You have probably heard by now that a statement made by Bishop Américo Aguiar has caused quite a stir. Aguiar is the auxiliary bishop of Lisbon, Portugal, and he is the chief coordinator of the upcoming World Youth Day. Moreover, he was, in a very surprising move, just named a cardinal by Pope Francis. So he is a man of considerable weight—which is one reason why his remarks have gotten so much attention. He commented, in reference to the international gathering over which he is presiding, “We want it to be normal for a young Catholic Christian to say and bear witness to who he is or for a young Muslim, Jew, or of another religion to also have no problem saying who he is and bearing witness to it, and for a young person who has no religion to feel welcome and to perhaps not feel strange for thinking in a different way.” The observation that excited the most wonderment and opposition was this: “We don’t want to convert the young people to Christ or to the Catholic Church or anything like that at all.” I will admit that the remark of his that disturbed me the most, however, was this one: “That we all understand that differences are a richness and the world will be objectively better if we are capable of placing in the hearts of all young people this certainty,” implying that fundamental disagreement on matters of religion is good in itself, indeed what God actively desires. Lots of Catholics around the world have been, to put it mildly, puzzled by the cardinal-elect’s musings.
In the wake of the controversy, Bishop Aguiar, to be fair, has walked back his statements quite a bit, insisting that he meant only to criticize the aggressive, brow-beating manner of sharing the faith that goes by the unlovely name of “proselytizing.” (I must say that this clarification still does nothing to explain his straightforward assertion that he does not want to convert young people to Christ or to the Catholic Church.) But for the moment, I will let that go and take him at his word. Nevertheless, I would like to address a wider cultural issue that his intervention raises—namely, the simple fact that most people in the West would probably consider his original sentiments uncontroversial.
Behind so much of the language of tolerance, acceptance, and non-judgmentalism in regard to religion is the profound conviction that religious truth is unavailable to us and that it finally doesn’t matter what one believes as long as one subscribes to certain ethical principles. Provided one is a decent person, who cares if he or she is a devout Christian, Buddhist, Jew, or Muslim—or nonbeliever? And if that is the case, then why wouldn’t we see the variety of religions as a positive, one more expression of the diversity that so beguiles the contemporary culture? And given this epistemological indifferentism, wouldn’t any attempt at “conversion” be nothing more than arrogant aggression?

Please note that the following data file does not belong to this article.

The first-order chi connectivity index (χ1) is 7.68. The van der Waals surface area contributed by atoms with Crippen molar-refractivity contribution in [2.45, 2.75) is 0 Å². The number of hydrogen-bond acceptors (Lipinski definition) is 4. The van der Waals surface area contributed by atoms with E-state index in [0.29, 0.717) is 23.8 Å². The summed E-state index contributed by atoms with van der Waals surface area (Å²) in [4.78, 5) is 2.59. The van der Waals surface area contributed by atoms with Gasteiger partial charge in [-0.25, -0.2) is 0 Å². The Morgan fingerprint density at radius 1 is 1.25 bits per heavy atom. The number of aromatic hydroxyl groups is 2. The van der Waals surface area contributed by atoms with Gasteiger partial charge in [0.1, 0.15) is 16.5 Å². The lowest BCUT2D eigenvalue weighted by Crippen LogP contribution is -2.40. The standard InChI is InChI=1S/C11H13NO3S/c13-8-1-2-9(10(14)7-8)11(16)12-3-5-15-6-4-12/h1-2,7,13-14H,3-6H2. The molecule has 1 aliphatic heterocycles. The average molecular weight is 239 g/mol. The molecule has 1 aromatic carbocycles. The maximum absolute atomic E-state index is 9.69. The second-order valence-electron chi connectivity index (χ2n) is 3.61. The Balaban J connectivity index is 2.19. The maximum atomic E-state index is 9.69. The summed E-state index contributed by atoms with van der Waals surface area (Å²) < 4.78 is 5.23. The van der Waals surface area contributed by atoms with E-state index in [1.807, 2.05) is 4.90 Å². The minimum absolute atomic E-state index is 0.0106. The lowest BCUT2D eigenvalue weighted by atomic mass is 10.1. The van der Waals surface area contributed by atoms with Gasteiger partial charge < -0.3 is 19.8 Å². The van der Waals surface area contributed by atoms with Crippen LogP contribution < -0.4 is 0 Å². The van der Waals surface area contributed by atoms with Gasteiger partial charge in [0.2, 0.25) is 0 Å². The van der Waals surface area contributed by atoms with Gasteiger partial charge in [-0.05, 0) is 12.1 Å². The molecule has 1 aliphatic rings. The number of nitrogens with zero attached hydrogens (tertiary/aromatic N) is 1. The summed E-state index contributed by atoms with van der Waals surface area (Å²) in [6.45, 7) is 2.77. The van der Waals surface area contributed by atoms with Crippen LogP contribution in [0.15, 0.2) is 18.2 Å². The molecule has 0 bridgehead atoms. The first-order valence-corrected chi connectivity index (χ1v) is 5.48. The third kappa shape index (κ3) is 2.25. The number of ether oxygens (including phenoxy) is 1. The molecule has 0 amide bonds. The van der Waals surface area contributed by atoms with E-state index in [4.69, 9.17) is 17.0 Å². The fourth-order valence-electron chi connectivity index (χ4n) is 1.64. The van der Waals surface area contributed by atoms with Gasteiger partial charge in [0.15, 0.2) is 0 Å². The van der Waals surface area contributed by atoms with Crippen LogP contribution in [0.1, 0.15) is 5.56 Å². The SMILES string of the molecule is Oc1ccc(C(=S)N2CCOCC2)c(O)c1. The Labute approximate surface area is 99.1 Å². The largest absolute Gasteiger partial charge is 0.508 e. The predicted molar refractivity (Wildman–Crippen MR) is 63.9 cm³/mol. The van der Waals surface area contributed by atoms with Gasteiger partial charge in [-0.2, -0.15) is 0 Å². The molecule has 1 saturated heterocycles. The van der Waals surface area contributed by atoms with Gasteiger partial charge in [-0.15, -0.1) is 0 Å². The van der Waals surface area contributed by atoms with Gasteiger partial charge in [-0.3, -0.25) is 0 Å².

As I have been arguing for years, and pace the current cultural consensus, the Catholic Church places an enormous emphasis on doctrinal correctness. It most assuredly thinks that religious truth is available to us and that having it (or not having it) matters immensely. It does not hold that “being a nice person” is somehow sufficient, either intellectually or morally; otherwise, it would never have spent centuries hammering out its creedal statements with technical precision. And it most certainly does maintain that evangelization is its central, pivotal, most defining work. St. Paul himself said, “Woe to me if I do not evangelize” (1 Cor. 9:16); and Pope St. Paul VI declared that the Church is nothing but a mission to spread the Gospel. Neither the first-century St. Paul nor the twentieth-century St. Paul thought for a moment that evangelizing is tantamount to imperialism or that religious “diversity” is somehow an end in itself. Rather, both wanted the whole world to be brought under the Lordship of Jesus Christ. This is precisely why every institution, every activity, every program of the Church is dedicated, finally, to announcing Jesus. Some years ago, when I was an auxiliary bishop in California, I was in dialogue with the board members of a Catholic high school. When I commented that the purpose of the school was, ultimately, evangelization, many of them balked and said, “If we emphasize that, we’ll alienate most of our students and their parents.” My response was, “Well, then you should close the school. Who needs one more secular STEM academy?” Needless to say, I was never invited back to address that board! But I didn’t care. When any Catholic institution, ministry, or outreach forgets its evangelical purpose, it has lost its soul.
The same goes for World Youth Day. One of Pope St. John Paul II’s greatest contributions to the Church, World Youth Day has always had, inescapably, an evangelical élan. It delighted the great Polish pope that so many of the young people of the world, in all of their diversity, came together at these gatherings, but if you had told him that the true purpose of the event was to celebrate difference and make everyone feel comfortable with who they are, and that you had no interest in converting anyone to Christ, you would have gotten a look to stop a train.
I’m scheduled to give five presentations at World Youth Day in Lisbon, and I would like to assure Bishop Aguiar that every single one of them is designed to evangelize.